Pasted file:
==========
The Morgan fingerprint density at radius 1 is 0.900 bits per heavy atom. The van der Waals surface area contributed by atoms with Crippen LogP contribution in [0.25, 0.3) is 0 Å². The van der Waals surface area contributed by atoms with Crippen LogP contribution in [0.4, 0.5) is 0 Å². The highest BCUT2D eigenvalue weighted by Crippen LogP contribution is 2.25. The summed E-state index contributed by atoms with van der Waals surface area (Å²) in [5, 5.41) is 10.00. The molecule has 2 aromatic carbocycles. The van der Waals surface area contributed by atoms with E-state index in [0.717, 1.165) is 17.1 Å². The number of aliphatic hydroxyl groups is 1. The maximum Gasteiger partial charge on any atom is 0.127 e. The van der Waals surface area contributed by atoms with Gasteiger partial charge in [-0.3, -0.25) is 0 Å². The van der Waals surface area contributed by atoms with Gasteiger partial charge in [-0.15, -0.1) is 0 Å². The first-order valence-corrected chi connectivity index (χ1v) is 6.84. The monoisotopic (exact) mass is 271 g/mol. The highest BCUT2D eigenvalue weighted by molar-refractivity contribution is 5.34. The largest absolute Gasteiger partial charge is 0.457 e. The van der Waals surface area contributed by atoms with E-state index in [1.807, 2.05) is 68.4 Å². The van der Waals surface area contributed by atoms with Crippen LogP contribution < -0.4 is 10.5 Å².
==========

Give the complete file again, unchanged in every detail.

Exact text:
The Morgan fingerprint density at radius 1 is 0.900 bits per heavy atom. The van der Waals surface area contributed by atoms with Crippen LogP contribution in [0.25, 0.3) is 0 Å². The van der Waals surface area contributed by atoms with Crippen LogP contribution in [0.4, 0.5) is 0 Å². The highest BCUT2D eigenvalue weighted by Crippen LogP contribution is 2.25. The summed E-state index contributed by atoms with van der Waals surface area (Å²) in [5, 5.41) is 10.00. The molecule has 2 aromatic carbocycles. The van der Waals surface area contributed by atoms with E-state index in [0.717, 1.165) is 17.1 Å². The number of aliphatic hydroxyl groups is 1. The maximum Gasteiger partial charge on any atom is 0.127 e. The van der Waals surface area contributed by atoms with Gasteiger partial charge in [-0.3, -0.25) is 0 Å². The van der Waals surface area contributed by atoms with Gasteiger partial charge in [-0.15, -0.1) is 0 Å². The first-order valence-corrected chi connectivity index (χ1v) is 6.84. The monoisotopic (exact) mass is 271 g/mol. The highest BCUT2D eigenvalue weighted by molar-refractivity contribution is 5.34. The largest absolute Gasteiger partial charge is 0.457 e. The van der Waals surface area contributed by atoms with E-state index in [1.807, 2.05) is 68.4 Å². The van der Waals surface area contributed by atoms with Crippen LogP contribution < -0.4 is 10.5 Å².